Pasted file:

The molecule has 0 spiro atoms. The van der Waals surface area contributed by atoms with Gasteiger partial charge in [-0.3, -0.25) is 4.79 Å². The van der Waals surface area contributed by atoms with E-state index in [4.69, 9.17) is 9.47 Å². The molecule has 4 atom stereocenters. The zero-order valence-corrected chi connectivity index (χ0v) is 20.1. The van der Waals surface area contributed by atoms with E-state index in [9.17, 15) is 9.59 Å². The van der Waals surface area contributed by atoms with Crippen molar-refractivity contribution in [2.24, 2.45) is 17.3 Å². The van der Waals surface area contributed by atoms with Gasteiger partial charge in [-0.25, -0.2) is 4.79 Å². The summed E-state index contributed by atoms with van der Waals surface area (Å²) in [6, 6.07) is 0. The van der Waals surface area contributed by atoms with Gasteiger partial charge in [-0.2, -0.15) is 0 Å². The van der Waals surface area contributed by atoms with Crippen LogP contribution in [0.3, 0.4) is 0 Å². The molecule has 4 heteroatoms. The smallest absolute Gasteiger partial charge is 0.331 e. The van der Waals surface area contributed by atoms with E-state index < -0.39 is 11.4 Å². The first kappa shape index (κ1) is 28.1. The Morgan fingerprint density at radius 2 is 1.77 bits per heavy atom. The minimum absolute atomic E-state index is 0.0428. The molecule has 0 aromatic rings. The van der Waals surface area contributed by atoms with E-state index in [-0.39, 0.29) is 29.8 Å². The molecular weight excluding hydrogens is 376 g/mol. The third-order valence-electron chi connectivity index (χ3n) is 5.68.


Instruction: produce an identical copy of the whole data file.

The molecule has 0 spiro atoms. The van der Waals surface area contributed by atoms with Gasteiger partial charge in [-0.3, -0.25) is 4.79 Å². The van der Waals surface area contributed by atoms with E-state index in [4.69, 9.17) is 9.47 Å². The molecule has 4 atom stereocenters. The zero-order valence-corrected chi connectivity index (χ0v) is 20.1. The van der Waals surface area contributed by atoms with E-state index in [9.17, 15) is 9.59 Å². The van der Waals surface area contributed by atoms with Crippen molar-refractivity contribution in [2.24, 2.45) is 17.3 Å². The van der Waals surface area contributed by atoms with Gasteiger partial charge in [-0.25, -0.2) is 4.79 Å². The summed E-state index contributed by atoms with van der Waals surface area (Å²) in [6, 6.07) is 0. The van der Waals surface area contributed by atoms with Gasteiger partial charge in [-0.2, -0.15) is 0 Å². The van der Waals surface area contributed by atoms with Crippen LogP contribution in [0.3, 0.4) is 0 Å². The molecule has 4 heteroatoms. The smallest absolute Gasteiger partial charge is 0.331 e. The van der Waals surface area contributed by atoms with E-state index < -0.39 is 11.4 Å². The first kappa shape index (κ1) is 28.1. The Morgan fingerprint density at radius 2 is 1.77 bits per heavy atom. The minimum absolute atomic E-state index is 0.0428. The molecule has 0 aromatic rings. The van der Waals surface area contributed by atoms with E-state index in [-0.39, 0.29) is 29.8 Å². The molecular weight excluding hydrogens is 376 g/mol. The third-order valence-electron chi connectivity index (χ3n) is 5.68.